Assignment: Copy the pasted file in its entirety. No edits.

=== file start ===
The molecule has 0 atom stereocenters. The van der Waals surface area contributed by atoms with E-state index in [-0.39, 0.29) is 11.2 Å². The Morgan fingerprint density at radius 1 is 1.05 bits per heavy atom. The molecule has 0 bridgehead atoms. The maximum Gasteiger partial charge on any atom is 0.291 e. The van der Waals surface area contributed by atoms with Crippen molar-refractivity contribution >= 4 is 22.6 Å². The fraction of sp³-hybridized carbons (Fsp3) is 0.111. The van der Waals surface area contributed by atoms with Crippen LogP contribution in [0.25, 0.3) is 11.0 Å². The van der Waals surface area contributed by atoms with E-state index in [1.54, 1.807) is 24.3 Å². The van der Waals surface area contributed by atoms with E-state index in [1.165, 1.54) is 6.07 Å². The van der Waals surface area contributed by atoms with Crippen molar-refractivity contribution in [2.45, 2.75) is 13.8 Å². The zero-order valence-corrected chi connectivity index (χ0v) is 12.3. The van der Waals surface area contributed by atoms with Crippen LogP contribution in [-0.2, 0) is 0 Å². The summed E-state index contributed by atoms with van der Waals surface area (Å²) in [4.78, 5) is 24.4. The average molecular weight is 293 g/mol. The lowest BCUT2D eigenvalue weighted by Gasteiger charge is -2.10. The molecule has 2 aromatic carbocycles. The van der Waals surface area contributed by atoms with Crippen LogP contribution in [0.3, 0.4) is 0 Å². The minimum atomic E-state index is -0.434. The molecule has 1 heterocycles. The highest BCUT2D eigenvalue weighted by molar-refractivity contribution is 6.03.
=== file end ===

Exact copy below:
The molecule has 0 atom stereocenters. The van der Waals surface area contributed by atoms with E-state index in [-0.39, 0.29) is 11.2 Å². The Morgan fingerprint density at radius 1 is 1.05 bits per heavy atom. The molecule has 0 bridgehead atoms. The maximum Gasteiger partial charge on any atom is 0.291 e. The van der Waals surface area contributed by atoms with Crippen molar-refractivity contribution >= 4 is 22.6 Å². The fraction of sp³-hybridized carbons (Fsp3) is 0.111. The van der Waals surface area contributed by atoms with Crippen LogP contribution in [0.25, 0.3) is 11.0 Å². The van der Waals surface area contributed by atoms with E-state index in [1.54, 1.807) is 24.3 Å². The van der Waals surface area contributed by atoms with E-state index in [1.165, 1.54) is 6.07 Å². The van der Waals surface area contributed by atoms with Crippen molar-refractivity contribution in [2.45, 2.75) is 13.8 Å². The zero-order valence-corrected chi connectivity index (χ0v) is 12.3. The van der Waals surface area contributed by atoms with Crippen LogP contribution in [-0.2, 0) is 0 Å². The summed E-state index contributed by atoms with van der Waals surface area (Å²) in [4.78, 5) is 24.4. The average molecular weight is 293 g/mol. The lowest BCUT2D eigenvalue weighted by Gasteiger charge is -2.10. The molecule has 2 aromatic carbocycles. The van der Waals surface area contributed by atoms with Crippen LogP contribution in [0.3, 0.4) is 0 Å². The minimum atomic E-state index is -0.434. The molecule has 1 heterocycles. The highest BCUT2D eigenvalue weighted by molar-refractivity contribution is 6.03.